Hong Kong’s urban farms sprout gardens in the sky
Hong Kong – With their heads in the clouds and their hands in the ground, a group of office workers are busy reaping the rewards of their labor on the roof of a Hong Kong skyscraper.
Invisible to those below, a vast garden of radishes, carrots and rhubarb blooms atop the 150-meter-high Bank of America tower, a stark and colorful contrast to the monotonous shades of concrete, d steel and glass of the city’s financial district.
The farm is one of more than 60 that have sprouted across the space-constrained city since 2015 – on disused helipads, shopping mall rooftops and public terraces – thanks to initiatives like Rooftop Republic, a local social enterprise which promotes urban agriculture.
Co-founder Andrew Tsui sees rooftop farms as a way for people to reconnect with how sustainable food can be produced in what he calls the current ‘instant noodle urban lifestyle’ that sees so much. of waste.
“What we’re looking for is really how to identify underused spaces in the city and mobilize citizens, people, to learn more about food,” the 43-year-old said during an inspection brutal site of the garden of the skyscraper.
Tsui believes Hong Kong people need to reestablish a relationship with what they eat that has been broken “since we started outsourcing our food and relying so heavily on industrialized production.”
Piles of food waste
According to government statistics, Hong Kong throws away some 3,500 tonnes of food waste per day, the equivalent of 250 double-decker buses. Less than a quarter is recycled.
And about 90% of the food consumed by the city’s 7.5 million people is imported, mostly from mainland China.
But while Hong Kong is one of the most densely populated places on the planet, there is still considerable space to grow food locally.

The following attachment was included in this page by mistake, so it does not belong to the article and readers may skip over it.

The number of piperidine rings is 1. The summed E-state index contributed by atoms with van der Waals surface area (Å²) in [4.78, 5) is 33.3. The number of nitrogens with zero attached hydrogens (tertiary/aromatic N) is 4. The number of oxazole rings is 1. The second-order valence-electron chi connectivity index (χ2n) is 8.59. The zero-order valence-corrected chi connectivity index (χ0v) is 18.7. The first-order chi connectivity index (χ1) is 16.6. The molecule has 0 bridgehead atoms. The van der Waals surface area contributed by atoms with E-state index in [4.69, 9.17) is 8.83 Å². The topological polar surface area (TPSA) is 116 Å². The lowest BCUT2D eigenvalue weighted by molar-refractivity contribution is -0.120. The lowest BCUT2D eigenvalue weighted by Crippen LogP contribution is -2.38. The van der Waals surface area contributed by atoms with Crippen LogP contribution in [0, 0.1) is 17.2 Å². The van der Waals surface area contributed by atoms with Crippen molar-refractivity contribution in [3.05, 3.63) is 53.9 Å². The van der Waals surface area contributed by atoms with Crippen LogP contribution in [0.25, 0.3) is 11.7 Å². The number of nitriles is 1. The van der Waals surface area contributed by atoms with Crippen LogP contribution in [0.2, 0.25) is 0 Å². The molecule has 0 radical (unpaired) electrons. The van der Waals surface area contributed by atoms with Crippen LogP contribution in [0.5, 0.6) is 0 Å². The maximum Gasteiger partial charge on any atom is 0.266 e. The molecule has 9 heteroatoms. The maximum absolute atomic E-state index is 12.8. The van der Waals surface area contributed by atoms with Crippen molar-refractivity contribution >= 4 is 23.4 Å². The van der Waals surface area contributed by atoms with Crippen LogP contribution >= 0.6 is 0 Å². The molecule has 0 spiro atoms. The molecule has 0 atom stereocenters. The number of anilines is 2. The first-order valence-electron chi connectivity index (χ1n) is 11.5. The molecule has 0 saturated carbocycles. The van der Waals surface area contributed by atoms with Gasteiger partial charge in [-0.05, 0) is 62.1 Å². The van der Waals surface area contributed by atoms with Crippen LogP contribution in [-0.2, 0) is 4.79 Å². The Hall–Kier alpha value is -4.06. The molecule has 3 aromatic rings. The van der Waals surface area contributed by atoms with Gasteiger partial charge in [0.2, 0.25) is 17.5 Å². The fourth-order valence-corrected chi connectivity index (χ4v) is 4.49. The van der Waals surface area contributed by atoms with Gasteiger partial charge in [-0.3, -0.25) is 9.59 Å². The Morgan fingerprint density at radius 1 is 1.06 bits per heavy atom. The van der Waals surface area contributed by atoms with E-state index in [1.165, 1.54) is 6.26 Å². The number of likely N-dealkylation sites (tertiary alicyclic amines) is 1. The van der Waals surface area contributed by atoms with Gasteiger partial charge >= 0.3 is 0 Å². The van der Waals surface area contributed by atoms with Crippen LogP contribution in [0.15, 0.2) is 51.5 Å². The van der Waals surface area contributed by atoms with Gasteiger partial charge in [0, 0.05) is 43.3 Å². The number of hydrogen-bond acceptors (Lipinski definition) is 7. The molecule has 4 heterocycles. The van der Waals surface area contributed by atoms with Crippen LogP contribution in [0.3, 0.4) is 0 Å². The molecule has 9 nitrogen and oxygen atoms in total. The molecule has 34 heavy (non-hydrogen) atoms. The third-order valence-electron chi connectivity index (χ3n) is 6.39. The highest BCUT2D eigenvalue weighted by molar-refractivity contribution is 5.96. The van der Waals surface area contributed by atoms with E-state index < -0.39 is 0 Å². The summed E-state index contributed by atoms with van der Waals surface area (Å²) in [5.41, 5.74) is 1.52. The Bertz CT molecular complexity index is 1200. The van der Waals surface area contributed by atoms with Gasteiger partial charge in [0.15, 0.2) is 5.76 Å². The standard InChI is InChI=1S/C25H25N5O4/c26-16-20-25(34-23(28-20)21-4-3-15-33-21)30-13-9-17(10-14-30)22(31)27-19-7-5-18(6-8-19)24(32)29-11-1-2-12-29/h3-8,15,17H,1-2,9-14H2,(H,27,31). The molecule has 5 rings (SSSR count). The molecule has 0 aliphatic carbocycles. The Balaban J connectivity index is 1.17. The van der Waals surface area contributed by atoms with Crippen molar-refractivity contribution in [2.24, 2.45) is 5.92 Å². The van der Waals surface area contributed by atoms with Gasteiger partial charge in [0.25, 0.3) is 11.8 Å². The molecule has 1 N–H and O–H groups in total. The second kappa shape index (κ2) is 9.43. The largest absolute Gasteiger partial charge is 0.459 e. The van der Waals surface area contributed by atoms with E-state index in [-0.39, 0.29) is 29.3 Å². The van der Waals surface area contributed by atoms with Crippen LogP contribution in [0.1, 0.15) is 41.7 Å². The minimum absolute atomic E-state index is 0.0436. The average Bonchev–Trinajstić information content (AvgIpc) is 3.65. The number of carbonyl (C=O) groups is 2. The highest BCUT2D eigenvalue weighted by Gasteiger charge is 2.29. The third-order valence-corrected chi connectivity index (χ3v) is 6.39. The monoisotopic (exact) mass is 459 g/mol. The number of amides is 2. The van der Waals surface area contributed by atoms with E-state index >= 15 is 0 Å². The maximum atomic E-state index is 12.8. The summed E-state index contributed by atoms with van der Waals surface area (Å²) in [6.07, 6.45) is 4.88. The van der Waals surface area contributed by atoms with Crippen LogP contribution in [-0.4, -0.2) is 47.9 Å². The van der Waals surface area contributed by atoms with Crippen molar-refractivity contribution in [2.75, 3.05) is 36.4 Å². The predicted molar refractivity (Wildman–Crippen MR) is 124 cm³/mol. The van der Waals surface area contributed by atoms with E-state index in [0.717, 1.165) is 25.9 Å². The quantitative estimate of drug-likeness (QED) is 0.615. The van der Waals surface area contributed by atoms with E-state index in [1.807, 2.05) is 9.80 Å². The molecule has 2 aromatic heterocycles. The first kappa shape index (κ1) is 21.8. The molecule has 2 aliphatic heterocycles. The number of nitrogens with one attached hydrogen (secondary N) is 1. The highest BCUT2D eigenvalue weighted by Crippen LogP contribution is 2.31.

Tsui said that some 7 million square meters of cultivable area is currently under cultivation. But more than 6 million square meters on the city’s rooftops remain unused.
“So we might have the potential to double the supply of land to grow food,” he said.
“The challenge for us is to conceive of urban agriculture as a way of life to be integrated into our daily lives,” he added. “And the first step to that, of course, is to be accessible.”
To integrate urban farms into office building plans, Rooftop Republic works closely with architects, developers and property managers.
Large companies are signing up.
In addition to the Bank of America garden, funded by real estate advisory giant JLL, Singaporean banking giant DBS has partnered with Rooftop Republic to create an academy that runs workshops for beginners as well as professional courses.
“In Hong Kong, most people focus on the commercial value of properties. But we want to promote the concept of sustainability, ”said Eric Lau, senior director of property management for the group.
Urban farmers say the projects also help build community spirit among those who cultivate the crops.
After retiring from public service, Lai Yee-man said she turned to agriculture to connect with nature and her neighbors.
The 60-year-old first learned techniques and tips from professionals to develop her agricultural plot in the New Territories region of Hong Kong, a rural area near the border with mainland China.
But now she’s passing her knowledge on to other residents who work at Sky Garden, a 1,200-square-meter facility on top of a shopping mall.
Residents grow edible flowers and fruit trees here and can attend lifestyle classes like mindful gardening.
“People place more importance on their health now, they will buy organic food,” Lai said.
“Here, we teach them not to waste… and to cherish their food,” she explained, adding that the majority of what the mall farm grows goes to local food banks.
Tsui acknowledges that few young Hong Kong people are currently interested in learning how to grow food.
But younger people are often concerned about the environment and climate change, so the opportunity to generate excitement is there.
“If coding is the skill set to learn for the 21st century, growing your own food is a necessary new skill that we all need to learn to ensure a regenerative and green planet,” he said.
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